Dr. Ayanna Howard

Professor, Georgia Institute of Technology

Tackling the Human Bias in AI

People tend to overtrust sophisticated computing devices, including AI systems. As these systems become more fully interactive with humans during the performance of day-to-day activities, the role of bias in these human-AI interaction scenarios must be more carefully investigated.  Bias, as a feature of human life, has often been encoded in and can manifest itself through AI algorithms, which humans then take guidance from, resulting in the phenomenon of excessive trust. Bias further impacts this potential risk for trust, or overtrust, in that these systems are learning by mimicking our own thinking processes, inheriting our own implicit gender and racial biases, for example. Consequently, the propensity for trust and the potential of bias may have a direct impact on the overall quality of the interaction between humans and machines, whether the interaction is in the domains of healthcare, job-placement, or other high-impact life scenarios. In this talk, we will discuss this phenomenon of integrated trust and bias through the lens of AI systems that interact with people in scenarios that are realizable in the near-term.

Dr. Milind Tambe

Professor, Harvard University and Director "AI for Social Good" at Google Research India

AI for Public Health and Conservation: Learning and Planning in the Data-to-Deployment Pipeline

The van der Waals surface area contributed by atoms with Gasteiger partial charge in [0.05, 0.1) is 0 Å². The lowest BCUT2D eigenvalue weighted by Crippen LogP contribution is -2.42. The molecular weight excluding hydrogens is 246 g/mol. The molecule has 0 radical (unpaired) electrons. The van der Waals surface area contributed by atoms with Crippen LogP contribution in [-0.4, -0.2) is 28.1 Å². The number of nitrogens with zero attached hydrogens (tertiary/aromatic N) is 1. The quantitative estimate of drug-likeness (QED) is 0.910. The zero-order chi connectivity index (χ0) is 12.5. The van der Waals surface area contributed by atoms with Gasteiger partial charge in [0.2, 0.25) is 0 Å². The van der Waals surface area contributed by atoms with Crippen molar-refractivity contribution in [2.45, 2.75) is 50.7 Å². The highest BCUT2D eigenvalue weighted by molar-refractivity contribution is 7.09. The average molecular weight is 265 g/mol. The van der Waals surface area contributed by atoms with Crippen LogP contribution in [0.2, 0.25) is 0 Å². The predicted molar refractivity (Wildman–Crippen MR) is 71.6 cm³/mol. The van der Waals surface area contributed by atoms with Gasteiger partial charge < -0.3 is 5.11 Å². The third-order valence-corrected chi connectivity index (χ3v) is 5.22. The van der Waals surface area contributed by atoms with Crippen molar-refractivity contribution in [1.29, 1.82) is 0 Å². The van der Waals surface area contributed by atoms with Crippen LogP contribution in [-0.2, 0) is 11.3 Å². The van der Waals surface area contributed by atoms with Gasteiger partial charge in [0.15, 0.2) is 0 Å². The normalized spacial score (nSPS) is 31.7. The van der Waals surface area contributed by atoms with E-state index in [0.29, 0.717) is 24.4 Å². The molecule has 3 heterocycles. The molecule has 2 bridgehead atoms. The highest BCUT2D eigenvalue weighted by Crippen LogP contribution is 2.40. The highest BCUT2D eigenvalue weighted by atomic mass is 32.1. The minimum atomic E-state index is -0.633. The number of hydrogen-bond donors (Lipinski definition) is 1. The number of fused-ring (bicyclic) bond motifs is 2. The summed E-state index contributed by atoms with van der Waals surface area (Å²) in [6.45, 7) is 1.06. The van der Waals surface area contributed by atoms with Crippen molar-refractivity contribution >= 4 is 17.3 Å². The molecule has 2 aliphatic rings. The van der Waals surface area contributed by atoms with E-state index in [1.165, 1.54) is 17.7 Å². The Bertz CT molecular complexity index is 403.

With the maturing of AI and multiagent systems research, we have a tremendous opportunity to direct these advances towards addressing complex societal problems. We focus on the problems of public health and wildlife conservation, and present research advances in multiagent systems to address one key cross-cutting challenge: how to effectively deploy our limited intervention resources in these problem domains. We present our deployments from around the world as well as lessons learned that we hope are of use to researchers who are interested in AI for Social Impact. Achieving social impact in these domains often requires methodological advances; we will highlight key research advances in topics such as computational game theory, multi-armed bandits and influence maximization in social networks for addressing challenges in public health and conservation. In pushing this research agenda, we believe AI can indeed play an important role in fighting social injustice and improving society.

Dr. Maria De-Arteaga

Assistant Professor, University of Texas Austin

A Case for Humans in the Loop

The increased use of algorithmic predictions in sensitive domains has been accompanied by both enthusiasm and concern. To understand the opportunities and risks of these technologies, it is key to study how experts alter their decisions when using such tools. In this work, we study the adoption of an algorithmic tool used to assist child maltreatment hotline screening decisions. We show that, while humans do make use of recommendations, they are less likely to adhere to the machine's recommendation when the score displayed is an incorrect estimate of risk. These results highlight the risks of full automation and the importance of designing decision pipelines that provide humans with autonomy.

Mr. Arbel Vigodny

Chief Operating Officer, Zzapp Malaria

AI in the service of malaria elimination in sub-Saharan Africa

Malaria is one of the most persistent public health problems, responsible for over 400,000 deaths per year. However, the basic tools to fight the disease have been around for over a century, and have successfully eliminated malaria from many countries around the world. In this talk I will discuss how Zzapp uses AI to overcome the challenges involved in the implementation of these tools in sub-Saharan Africa, where the disease burden is highest, and how we bring AI to the most remote and inaccessible regions.